We'll shorted some of these terms to make the formulae sane. Ir is the inner wheel speed in radians/second, Im is the inner wheel speed in metres/second. Similarly Or and Om are the outer wheel speeds in radians and metres respectively. Newspeed will be the foward speed that we want to give Player, and newturnrate is the turning rate to give Player.

Let's start by looking at the inner wheel speed. The formula from the website says:

Ir = newspeed/wheel_radius

so...

newspeed = Ir*wheel_radius

**[1]**

Let's convert Ir to Im:

We have the wheel speed Im in m/s as our fuction input, we should find out how many turns of the wheel we need to make in order to cover that distance. The circumference of the wheel is 2pi*wheel_radius so that it how far each wheel turn takes us. To find how many wheel turns are required per second we do:

number of wheel turns per sec = Im/2pi*wheel_radius

A whole wheel revolution is 2pi radians so we multiply our number of wheel revolutions by 2pi to get the number of radians/second we need to turn.

Ir = (2pi*Im)/(2pi*wheel_radius)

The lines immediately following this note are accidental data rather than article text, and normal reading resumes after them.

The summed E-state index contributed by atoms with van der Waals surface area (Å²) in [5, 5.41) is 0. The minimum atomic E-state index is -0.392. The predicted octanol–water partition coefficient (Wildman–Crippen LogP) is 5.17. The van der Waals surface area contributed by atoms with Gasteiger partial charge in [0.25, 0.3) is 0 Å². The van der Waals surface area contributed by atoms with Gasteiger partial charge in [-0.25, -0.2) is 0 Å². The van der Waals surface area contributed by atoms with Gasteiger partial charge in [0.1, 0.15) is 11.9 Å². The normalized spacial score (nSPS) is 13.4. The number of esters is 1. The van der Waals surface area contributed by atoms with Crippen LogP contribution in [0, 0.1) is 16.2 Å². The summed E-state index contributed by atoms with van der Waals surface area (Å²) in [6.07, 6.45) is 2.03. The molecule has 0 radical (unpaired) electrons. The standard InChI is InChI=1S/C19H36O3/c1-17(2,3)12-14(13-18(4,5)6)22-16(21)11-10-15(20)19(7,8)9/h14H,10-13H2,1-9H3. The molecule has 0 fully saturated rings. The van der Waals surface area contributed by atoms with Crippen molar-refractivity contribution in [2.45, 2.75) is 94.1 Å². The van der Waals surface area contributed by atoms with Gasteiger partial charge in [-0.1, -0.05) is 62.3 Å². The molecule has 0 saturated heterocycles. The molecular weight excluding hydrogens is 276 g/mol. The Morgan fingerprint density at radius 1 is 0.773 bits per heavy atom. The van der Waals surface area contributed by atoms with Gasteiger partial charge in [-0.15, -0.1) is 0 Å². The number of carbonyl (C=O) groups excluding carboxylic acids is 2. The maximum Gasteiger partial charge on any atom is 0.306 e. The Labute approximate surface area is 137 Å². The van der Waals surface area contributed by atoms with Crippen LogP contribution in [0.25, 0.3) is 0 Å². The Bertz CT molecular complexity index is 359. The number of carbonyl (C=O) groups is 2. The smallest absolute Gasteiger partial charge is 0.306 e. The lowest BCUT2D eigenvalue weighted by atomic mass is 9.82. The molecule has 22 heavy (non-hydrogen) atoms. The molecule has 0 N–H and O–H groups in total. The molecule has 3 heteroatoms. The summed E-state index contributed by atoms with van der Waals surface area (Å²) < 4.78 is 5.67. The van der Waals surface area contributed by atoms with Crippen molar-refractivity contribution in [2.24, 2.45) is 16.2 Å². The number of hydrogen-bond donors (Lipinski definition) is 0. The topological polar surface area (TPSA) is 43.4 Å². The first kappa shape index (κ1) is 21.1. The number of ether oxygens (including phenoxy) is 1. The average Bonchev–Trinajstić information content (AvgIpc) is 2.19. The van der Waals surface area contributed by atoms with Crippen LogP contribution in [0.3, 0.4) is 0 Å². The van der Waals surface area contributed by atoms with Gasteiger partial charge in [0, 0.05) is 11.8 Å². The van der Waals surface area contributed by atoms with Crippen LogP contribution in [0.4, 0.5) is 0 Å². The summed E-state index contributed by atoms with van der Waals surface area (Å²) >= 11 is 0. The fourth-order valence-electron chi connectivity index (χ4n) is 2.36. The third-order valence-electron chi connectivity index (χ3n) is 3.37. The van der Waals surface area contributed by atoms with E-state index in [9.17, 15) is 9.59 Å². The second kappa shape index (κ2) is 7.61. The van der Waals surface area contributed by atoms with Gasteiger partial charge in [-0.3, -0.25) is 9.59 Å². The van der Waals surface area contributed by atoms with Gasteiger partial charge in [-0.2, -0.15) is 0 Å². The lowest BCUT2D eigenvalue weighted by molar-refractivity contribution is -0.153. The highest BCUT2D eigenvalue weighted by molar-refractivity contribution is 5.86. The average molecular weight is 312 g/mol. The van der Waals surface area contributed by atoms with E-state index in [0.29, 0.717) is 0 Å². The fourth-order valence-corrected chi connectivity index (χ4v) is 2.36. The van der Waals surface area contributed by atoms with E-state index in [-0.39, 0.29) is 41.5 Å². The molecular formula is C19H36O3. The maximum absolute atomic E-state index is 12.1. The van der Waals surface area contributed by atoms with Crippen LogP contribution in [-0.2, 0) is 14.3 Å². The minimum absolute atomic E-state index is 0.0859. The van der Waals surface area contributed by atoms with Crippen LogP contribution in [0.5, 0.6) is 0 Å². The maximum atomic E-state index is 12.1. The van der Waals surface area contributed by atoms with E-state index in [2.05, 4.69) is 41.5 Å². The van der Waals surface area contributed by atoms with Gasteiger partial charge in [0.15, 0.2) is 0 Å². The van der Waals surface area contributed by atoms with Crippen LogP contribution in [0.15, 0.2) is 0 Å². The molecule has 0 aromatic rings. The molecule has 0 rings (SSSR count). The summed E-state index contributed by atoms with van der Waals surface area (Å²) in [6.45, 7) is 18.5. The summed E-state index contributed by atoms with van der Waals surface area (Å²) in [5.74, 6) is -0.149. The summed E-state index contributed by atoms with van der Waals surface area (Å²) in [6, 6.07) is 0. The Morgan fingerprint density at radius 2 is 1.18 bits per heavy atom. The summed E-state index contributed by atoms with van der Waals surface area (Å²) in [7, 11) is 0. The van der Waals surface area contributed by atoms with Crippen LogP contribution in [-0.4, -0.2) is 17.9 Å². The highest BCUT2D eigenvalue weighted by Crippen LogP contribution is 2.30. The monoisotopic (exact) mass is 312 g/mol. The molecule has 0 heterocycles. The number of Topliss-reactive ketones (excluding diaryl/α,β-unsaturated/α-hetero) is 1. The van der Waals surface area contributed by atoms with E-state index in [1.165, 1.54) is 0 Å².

Ir = Im/wheel_radius

**[2]**

substitute

**[2]**into

**[1]**:

newspeed = (Im*wheel_radius)/(wheel_radius)

newspeed = Im

That's easy enough to code! Now for the outer wheel. From the website:

Or = ( newspeed + newturnrate * wheel_separation )/wheel_radius

Now we convert Or to Om in the same way we did for the inner wheel in

**[2]**

Or = Om/wheel_radius

so...

Om/wheel_radius = ( newspeed + newturnrate * wheel_separation )/wheel_radius

wheel radius cancels out on both sides:

Om = newspeed + (newturnrate * wheel_separation)

rearranging...

newturnrate = (Om - newspeed)/wheel_separation

newturnrate = (Om - Im)/wheel_separation

Finally we have a conversion! We can get the wheel separation by measuring the robot, Im and Om are our inputs.

Here's what you've all been waiting for, it's my code for converting wheel speeds to player commands: